In today's Post newspaper, we wrote a piece arguing that Texas Sen. Ted Cruz had won politically in this government shutdown while the Republican Party had lost.
Our argument on Cruz -- in a paragraph:
Need evidence of Cruz’s gains of late? He won the 2016 straw poll at the Values Voter Summit on Saturday with 42 percent of the vote, and his speech at that gathering of social conservatives was received very warmly. He has become the center of gravity for a certain not-insignificant element of the Republican Party. Cruz has proved that he will be “the tea party’s one true standard-bearer in the Republican presidential primary,” according to Evan Smith, the CEO and editor in chief of the Texas Tribune, a independent media outlet covering the Lone Star State.
The pushback was immediate. How can Cruz win? His negatives have soared! Independents and Democrats loathe him! He could never win the 2016 general election!
All true. (An NBC-Wall Street Journal poll released late last week showed that twice as many people have a negative impression of Cruz as have a positive one.) And all irrelevant to Cruz at the moment.
Consider this for a minute: What if you told Marco Rubio, Chris Christie or Rand Paul that you could increase their chances of winning the Republican nomination but, in so doing, you would lessen their chances of being elected president in the general election? Don't you think all three of them -- plus any other candidate mentioned as a potential 2016-er -- would take that deal? We do.
That's exactly what Cruz has done over the past month or so. No one -- not even those who hate Cruz -- can doubt that he has emerged as the face of the uncompromising Republican opposition to President Obama (and his health-care law) since talk of the shutdown and raising the debt ceiling began. His 21-hour filibuster against Obamacare is a touchstone sort of moment for rank-and-file Republicans, the kind of principled stand they will be talking about for years to come. If you want to elect the anti-Obama in 2016 -- and lots of Republicans will -- Cruz is positioned to be that candidate. And, if Obamacare's current struggles continue and the law is seen as a major mistake in a few years' time, Cruz is the face of the "I told you so" wing.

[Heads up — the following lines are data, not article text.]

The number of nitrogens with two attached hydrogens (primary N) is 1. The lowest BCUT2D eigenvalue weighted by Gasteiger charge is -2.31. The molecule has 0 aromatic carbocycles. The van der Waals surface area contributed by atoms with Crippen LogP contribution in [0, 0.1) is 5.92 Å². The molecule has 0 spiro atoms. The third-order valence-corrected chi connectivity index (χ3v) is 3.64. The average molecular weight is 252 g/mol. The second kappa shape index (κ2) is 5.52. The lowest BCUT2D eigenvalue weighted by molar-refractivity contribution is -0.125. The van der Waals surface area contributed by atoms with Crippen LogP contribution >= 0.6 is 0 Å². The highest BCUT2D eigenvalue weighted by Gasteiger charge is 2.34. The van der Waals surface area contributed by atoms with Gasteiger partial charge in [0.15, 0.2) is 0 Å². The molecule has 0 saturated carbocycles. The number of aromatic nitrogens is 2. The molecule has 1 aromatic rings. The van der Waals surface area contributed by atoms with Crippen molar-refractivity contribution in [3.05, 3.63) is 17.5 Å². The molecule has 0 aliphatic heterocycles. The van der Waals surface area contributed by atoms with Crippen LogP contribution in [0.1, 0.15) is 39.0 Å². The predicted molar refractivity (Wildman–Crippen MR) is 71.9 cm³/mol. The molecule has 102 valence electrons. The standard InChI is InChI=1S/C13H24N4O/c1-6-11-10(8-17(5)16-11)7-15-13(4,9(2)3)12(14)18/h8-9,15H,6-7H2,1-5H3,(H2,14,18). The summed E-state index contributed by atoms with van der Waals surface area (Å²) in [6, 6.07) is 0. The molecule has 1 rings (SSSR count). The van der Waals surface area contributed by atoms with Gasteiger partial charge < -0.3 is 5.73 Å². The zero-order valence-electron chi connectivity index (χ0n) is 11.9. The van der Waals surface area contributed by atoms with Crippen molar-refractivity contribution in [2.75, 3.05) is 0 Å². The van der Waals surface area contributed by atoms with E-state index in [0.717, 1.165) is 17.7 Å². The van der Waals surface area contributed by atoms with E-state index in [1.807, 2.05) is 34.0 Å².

In politics, you cross the bridges as they come to you. Worrying about the next race before you win the current race is a recipe for disaster. (Remember how George Allen was focused on running for president in 2008 during his 2006 Senate reelection race? Whoops.) Cruz's thinking almost certainly goes something like this: Winning the Republican primary is the goal. Anything after that I'll worry about when I get there.
While polling would suggest that Cruz's appeal to the Republican base has come at the expense of his potential appeal to the broad center of the country, general elections for president are heavily influenced by environmental factors like the state of the economy, the public's optimism/pessimism and the relative brands of the two parties -- factors that are tough to know this far in advance of the race. That's not to say Cruz would be a surprisingly strong Republican nominee -- all indications are that he would struggle to broaden his support base -- but rather to say that drawing hard and fast conclusions about an election more than three years away is a fool's errand.
Ted Cruz doesn't care about the 2016 general election yet. Nor should he.